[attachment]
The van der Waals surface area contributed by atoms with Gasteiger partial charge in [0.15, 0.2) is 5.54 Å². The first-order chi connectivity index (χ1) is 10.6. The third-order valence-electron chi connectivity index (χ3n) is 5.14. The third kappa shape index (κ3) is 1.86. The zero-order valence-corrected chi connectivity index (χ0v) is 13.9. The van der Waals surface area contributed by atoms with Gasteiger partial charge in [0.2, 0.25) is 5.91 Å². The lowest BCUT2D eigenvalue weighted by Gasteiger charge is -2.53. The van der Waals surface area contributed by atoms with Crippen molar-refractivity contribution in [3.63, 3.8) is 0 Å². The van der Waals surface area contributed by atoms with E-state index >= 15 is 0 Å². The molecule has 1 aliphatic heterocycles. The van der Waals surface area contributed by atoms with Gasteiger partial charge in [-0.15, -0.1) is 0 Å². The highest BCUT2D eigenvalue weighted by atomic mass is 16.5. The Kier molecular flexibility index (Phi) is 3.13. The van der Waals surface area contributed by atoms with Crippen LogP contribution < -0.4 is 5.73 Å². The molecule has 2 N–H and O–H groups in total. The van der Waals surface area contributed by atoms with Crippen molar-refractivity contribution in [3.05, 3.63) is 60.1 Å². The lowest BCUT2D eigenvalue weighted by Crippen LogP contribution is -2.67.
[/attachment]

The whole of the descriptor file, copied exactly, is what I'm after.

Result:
The van der Waals surface area contributed by atoms with Gasteiger partial charge in [0.15, 0.2) is 5.54 Å². The first-order chi connectivity index (χ1) is 10.6. The third-order valence-electron chi connectivity index (χ3n) is 5.14. The third kappa shape index (κ3) is 1.86. The zero-order valence-corrected chi connectivity index (χ0v) is 13.9. The van der Waals surface area contributed by atoms with Gasteiger partial charge in [0.2, 0.25) is 5.91 Å². The lowest BCUT2D eigenvalue weighted by Gasteiger charge is -2.53. The van der Waals surface area contributed by atoms with Crippen molar-refractivity contribution in [3.63, 3.8) is 0 Å². The van der Waals surface area contributed by atoms with E-state index >= 15 is 0 Å². The molecule has 1 aliphatic heterocycles. The van der Waals surface area contributed by atoms with Gasteiger partial charge in [-0.15, -0.1) is 0 Å². The highest BCUT2D eigenvalue weighted by atomic mass is 16.5. The Kier molecular flexibility index (Phi) is 3.13. The van der Waals surface area contributed by atoms with Crippen LogP contribution < -0.4 is 5.73 Å². The molecule has 2 N–H and O–H groups in total. The van der Waals surface area contributed by atoms with Crippen molar-refractivity contribution in [3.05, 3.63) is 60.1 Å². The lowest BCUT2D eigenvalue weighted by Crippen LogP contribution is -2.67.